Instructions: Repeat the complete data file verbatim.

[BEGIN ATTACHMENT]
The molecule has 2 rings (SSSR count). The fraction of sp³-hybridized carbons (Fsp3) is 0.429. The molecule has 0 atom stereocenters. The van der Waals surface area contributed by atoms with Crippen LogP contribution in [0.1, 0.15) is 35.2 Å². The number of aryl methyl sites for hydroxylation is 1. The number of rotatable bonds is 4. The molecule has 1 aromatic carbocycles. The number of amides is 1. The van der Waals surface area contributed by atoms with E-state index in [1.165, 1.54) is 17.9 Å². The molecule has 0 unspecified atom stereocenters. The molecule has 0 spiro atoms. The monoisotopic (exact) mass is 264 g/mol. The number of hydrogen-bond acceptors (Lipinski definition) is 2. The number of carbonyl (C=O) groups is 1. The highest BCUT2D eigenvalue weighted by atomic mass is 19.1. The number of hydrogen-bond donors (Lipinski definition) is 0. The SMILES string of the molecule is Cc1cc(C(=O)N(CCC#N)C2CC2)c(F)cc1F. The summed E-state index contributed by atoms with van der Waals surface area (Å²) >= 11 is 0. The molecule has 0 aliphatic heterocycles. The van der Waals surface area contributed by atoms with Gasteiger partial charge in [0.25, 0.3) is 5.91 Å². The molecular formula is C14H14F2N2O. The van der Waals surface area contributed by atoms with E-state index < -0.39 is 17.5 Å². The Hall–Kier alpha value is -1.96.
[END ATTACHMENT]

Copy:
The molecule has 2 rings (SSSR count). The fraction of sp³-hybridized carbons (Fsp3) is 0.429. The molecule has 0 atom stereocenters. The van der Waals surface area contributed by atoms with Crippen LogP contribution in [0.1, 0.15) is 35.2 Å². The number of aryl methyl sites for hydroxylation is 1. The number of rotatable bonds is 4. The molecule has 1 aromatic carbocycles. The number of amides is 1. The van der Waals surface area contributed by atoms with E-state index in [1.165, 1.54) is 17.9 Å². The molecule has 0 unspecified atom stereocenters. The molecule has 0 spiro atoms. The monoisotopic (exact) mass is 264 g/mol. The number of hydrogen-bond acceptors (Lipinski definition) is 2. The number of carbonyl (C=O) groups is 1. The highest BCUT2D eigenvalue weighted by atomic mass is 19.1. The number of hydrogen-bond donors (Lipinski definition) is 0. The SMILES string of the molecule is Cc1cc(C(=O)N(CCC#N)C2CC2)c(F)cc1F. The summed E-state index contributed by atoms with van der Waals surface area (Å²) >= 11 is 0. The molecule has 0 aliphatic heterocycles. The van der Waals surface area contributed by atoms with Gasteiger partial charge in [0.25, 0.3) is 5.91 Å². The molecular formula is C14H14F2N2O. The van der Waals surface area contributed by atoms with E-state index < -0.39 is 17.5 Å². The Hall–Kier alpha value is -1.96.